This is a guest blog from Visionist Inc., a winning team from the HHS Opioid Code-a-Thon
91 people die each day from an opioid overdose in the United States. More than half of those who abuse prescription medication obtained their last dosage from a friend or family member (1).
Combating opioid abuse starts with effective prevention. Drug take-back centers are a vital part of a comprehensive prevention strategy at the community level, aimed at eliminating addiction by removing the source. These centers offer a safe and effective outlet for disposing of excess prescription opioids so they cannot be misused or abused. But the question remains: are take-back centers located in areas where they are most needed?
In an effort to develop novel and innovative solutions to this, and other related questions, the Department of Health & Human Services hosted a 24-hour Opioid Code-a-Thon on December 6th-7th, 2017. The event drew over 50 teams and more than 300 experts in software, data science, public health, and research. Teams were challenged to rapidly develop innovative solutions to combat the opioid crisis by leveraging data sets compiled and released by HHS. The Visionist team of three data scientists and one software engineer created Take-Back America, the winning entry in the competition’s “prevention” track.
Take-Back America provides every visitor instant answers to critical questions such as:
- Where are take back centers located in my community?
- How effectively have take-back centers been positioned around my community in response to our risk of opioid abuse?
- What communities have a significant opioid risk?
- Where do significant coverage gaps in take-back centers exist?
Visionist’s strategy for addressing the challenge was to deploy a team comprised of diverse skill sets to crunch through raw data provided by HHS while augmenting that data with information they obtained from the Drug Enforcement Agency (DEA) and other public agencies. Leveraging this data, Visionist derived county-level risk statistics for opioid abuse and its correlation to the availability of take-back centers. These efforts converged in the form of a user-centric tool that was rapidly iterated upon to create a functional end-product.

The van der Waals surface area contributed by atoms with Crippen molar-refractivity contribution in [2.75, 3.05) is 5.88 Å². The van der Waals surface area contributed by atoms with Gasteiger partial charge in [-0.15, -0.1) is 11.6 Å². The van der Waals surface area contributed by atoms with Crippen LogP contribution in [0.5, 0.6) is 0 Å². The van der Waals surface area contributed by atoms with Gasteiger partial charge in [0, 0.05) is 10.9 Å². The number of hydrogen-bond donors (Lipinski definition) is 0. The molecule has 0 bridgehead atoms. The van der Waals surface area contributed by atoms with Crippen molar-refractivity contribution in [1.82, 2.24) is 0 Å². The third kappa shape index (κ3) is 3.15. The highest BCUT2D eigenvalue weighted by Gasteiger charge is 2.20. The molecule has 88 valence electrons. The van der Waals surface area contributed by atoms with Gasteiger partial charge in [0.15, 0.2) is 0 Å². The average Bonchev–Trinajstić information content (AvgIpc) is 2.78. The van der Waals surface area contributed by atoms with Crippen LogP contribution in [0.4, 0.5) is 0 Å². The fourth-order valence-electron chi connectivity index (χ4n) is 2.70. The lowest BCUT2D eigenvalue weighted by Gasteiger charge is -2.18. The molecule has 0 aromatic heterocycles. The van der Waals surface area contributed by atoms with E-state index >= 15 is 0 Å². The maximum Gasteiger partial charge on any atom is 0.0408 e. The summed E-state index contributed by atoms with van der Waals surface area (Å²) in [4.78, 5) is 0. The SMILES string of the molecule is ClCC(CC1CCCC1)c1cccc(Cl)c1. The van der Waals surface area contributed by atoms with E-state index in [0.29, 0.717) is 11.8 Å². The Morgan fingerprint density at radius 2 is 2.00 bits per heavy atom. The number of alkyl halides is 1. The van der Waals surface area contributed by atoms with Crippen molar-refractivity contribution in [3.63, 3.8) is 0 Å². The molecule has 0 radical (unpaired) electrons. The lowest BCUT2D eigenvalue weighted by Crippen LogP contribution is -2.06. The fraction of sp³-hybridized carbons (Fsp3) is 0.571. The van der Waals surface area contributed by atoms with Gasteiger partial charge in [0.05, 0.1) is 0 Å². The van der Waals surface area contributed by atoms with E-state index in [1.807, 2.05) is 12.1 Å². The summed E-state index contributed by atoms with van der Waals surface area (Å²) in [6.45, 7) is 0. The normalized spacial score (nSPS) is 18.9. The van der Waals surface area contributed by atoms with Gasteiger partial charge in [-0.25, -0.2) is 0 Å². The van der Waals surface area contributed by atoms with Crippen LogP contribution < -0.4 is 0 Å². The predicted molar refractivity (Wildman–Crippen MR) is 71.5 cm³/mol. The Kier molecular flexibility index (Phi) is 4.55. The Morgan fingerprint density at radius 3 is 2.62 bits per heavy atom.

While the competitors only had 24 hours to complete their work, the Visionist team was able to accomplish much in that time. Visionist’s Take-Back America is anticipated to have a profound impact on opioid prevention in its current form, and they are working to make it better! Since the hackathon concluded, Visionist has refreshed the data in their model to provide the most up-to-date take-back locations and county risk statistics. Moving forward, they will iteratively add new features for users with the highest priority items including Google Street View functionality for all take-back sites as well as the implementation of a prescriptive model to help public health practitioners and community organizers identify and evaluate potential locations for new take-back centers.
Visionist and HHS look forward to continuing the conversation about how data can affect real change in the battle against opioid addiction and throughout the healthcare community at the 2018 Health Datapalooza on April 26th and 27th at the Washington Hilton in Washington D.C. Please come to the HHS booth in the Exhibit Hall and meet Taylor and Kelsey, members of Visionist’s award winning team. If you are unable to attend the conference, Visionist would still welcome the opportunity to speak with you. Get in touch with them on Twitter, Facebook, LinkedIn, or via email (email@example.com) today!
(1) 2016 National Survey on Drug Use and Health